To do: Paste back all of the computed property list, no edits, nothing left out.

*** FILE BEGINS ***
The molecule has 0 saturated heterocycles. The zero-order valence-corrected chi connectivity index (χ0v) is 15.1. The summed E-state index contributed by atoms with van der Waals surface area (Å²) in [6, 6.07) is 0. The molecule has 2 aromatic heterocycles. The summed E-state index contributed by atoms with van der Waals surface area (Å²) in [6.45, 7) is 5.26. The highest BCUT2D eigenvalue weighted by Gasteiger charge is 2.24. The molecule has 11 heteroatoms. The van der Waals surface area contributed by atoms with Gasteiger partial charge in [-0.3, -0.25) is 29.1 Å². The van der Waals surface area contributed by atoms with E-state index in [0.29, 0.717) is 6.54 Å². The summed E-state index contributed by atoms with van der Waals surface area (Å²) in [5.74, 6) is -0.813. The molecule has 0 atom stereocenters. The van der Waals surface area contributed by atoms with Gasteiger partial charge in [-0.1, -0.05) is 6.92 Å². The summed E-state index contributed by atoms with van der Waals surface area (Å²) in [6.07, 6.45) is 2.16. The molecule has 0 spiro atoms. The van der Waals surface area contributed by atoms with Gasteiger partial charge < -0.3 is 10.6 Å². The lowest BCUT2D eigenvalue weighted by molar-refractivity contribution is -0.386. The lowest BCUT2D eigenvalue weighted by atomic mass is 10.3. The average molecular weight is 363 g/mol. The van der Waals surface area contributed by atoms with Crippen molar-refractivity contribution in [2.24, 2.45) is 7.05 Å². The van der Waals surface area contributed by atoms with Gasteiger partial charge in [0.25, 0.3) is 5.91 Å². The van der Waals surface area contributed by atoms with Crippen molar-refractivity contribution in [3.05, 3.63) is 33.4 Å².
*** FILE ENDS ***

The molecule has 0 saturated heterocycles. The zero-order valence-corrected chi connectivity index (χ0v) is 15.1. The summed E-state index contributed by atoms with van der Waals surface area (Å²) in [6, 6.07) is 0. The molecule has 2 aromatic heterocycles. The summed E-state index contributed by atoms with van der Waals surface area (Å²) in [6.45, 7) is 5.26. The highest BCUT2D eigenvalue weighted by Gasteiger charge is 2.24. The molecule has 11 heteroatoms. The van der Waals surface area contributed by atoms with Gasteiger partial charge in [-0.3, -0.25) is 29.1 Å². The van der Waals surface area contributed by atoms with E-state index in [0.29, 0.717) is 6.54 Å². The summed E-state index contributed by atoms with van der Waals surface area (Å²) in [5.74, 6) is -0.813. The molecule has 0 atom stereocenters. The van der Waals surface area contributed by atoms with Gasteiger partial charge in [-0.1, -0.05) is 6.92 Å². The summed E-state index contributed by atoms with van der Waals surface area (Å²) in [6.07, 6.45) is 2.16. The molecule has 0 spiro atoms. The van der Waals surface area contributed by atoms with Gasteiger partial charge < -0.3 is 10.6 Å². The lowest BCUT2D eigenvalue weighted by molar-refractivity contribution is -0.386. The lowest BCUT2D eigenvalue weighted by atomic mass is 10.3. The average molecular weight is 363 g/mol. The van der Waals surface area contributed by atoms with Crippen molar-refractivity contribution in [2.24, 2.45) is 7.05 Å². The van der Waals surface area contributed by atoms with Gasteiger partial charge in [0.25, 0.3) is 5.91 Å². The van der Waals surface area contributed by atoms with Crippen molar-refractivity contribution in [3.05, 3.63) is 33.4 Å².